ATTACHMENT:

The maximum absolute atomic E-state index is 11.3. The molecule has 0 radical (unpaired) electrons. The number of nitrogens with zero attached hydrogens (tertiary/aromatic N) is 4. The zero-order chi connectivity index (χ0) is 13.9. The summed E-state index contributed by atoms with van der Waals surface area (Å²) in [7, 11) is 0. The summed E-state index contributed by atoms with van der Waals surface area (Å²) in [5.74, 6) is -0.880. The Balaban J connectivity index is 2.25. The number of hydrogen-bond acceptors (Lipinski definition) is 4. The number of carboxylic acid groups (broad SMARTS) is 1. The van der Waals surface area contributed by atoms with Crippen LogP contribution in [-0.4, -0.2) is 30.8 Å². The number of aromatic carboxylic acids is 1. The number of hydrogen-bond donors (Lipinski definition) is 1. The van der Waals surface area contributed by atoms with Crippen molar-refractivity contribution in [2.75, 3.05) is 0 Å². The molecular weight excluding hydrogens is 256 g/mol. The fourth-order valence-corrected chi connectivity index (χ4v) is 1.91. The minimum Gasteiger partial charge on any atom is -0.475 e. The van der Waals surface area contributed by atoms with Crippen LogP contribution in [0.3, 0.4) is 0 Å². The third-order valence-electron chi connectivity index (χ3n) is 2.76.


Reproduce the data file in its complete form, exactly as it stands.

The maximum absolute atomic E-state index is 11.3. The molecule has 0 radical (unpaired) electrons. The number of nitrogens with zero attached hydrogens (tertiary/aromatic N) is 4. The zero-order chi connectivity index (χ0) is 13.9. The summed E-state index contributed by atoms with van der Waals surface area (Å²) in [7, 11) is 0. The summed E-state index contributed by atoms with van der Waals surface area (Å²) in [5.74, 6) is -0.880. The Balaban J connectivity index is 2.25. The number of hydrogen-bond acceptors (Lipinski definition) is 4. The number of carboxylic acid groups (broad SMARTS) is 1. The van der Waals surface area contributed by atoms with Crippen LogP contribution in [-0.4, -0.2) is 30.8 Å². The number of aromatic carboxylic acids is 1. The number of hydrogen-bond donors (Lipinski definition) is 1. The van der Waals surface area contributed by atoms with Crippen molar-refractivity contribution in [2.75, 3.05) is 0 Å². The molecular weight excluding hydrogens is 256 g/mol. The fourth-order valence-corrected chi connectivity index (χ4v) is 1.91. The minimum Gasteiger partial charge on any atom is -0.475 e. The van der Waals surface area contributed by atoms with Crippen LogP contribution in [0.3, 0.4) is 0 Å². The third-order valence-electron chi connectivity index (χ3n) is 2.76.